Thoughts on an Easter Eve: The Mechanics and Mystery of Salvation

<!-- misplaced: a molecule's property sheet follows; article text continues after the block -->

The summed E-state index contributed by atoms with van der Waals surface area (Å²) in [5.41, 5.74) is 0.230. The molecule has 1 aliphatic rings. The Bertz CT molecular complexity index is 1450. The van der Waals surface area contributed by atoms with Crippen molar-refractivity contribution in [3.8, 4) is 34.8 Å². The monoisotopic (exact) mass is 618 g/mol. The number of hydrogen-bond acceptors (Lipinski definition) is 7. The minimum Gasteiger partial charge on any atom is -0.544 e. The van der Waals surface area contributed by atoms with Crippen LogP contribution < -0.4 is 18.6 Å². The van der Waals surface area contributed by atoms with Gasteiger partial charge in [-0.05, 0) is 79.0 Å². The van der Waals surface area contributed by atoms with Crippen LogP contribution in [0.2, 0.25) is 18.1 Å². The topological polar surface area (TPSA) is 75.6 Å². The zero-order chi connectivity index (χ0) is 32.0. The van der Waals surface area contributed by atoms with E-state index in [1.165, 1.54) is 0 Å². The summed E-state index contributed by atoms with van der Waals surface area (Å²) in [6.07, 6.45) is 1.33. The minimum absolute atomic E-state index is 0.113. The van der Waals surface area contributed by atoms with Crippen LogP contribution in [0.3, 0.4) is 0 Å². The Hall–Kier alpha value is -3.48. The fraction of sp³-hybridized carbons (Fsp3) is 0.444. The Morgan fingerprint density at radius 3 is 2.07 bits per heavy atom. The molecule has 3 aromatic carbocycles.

There are certain theologies that say that our salvation from doom requires us, each individual, to choose to believe an impossible belief, that a god died for our sins and rose from the dead—a scandal that even the scriptures say we cannot believe without divine help—in order to receive grace. But this formula, this transaction, still places the work of salvation in our hands, as though our choice alone—our own effort, will, and works—could move us from the debt column to the paid column with God. I do not propose to know all the inner mechanisms of salvation—as grateful as I am for it—but I sometimes wonder if it is so much simpler than that. I know the proof texts, the arguments about ransom and justification and the awful price to be paid, but I often wonder if, after generations of watching our human insecurity before God, and witnessing all the things we offered and burned and killed to try to appease this terrifying force in the sky, God finally said, look, I love you, and if only a sacrifice will prove that to you, I’ll do it myself. Look, see? I did it. It is my free gift to you, and it is finished. Can we finally get on with having a relationship now?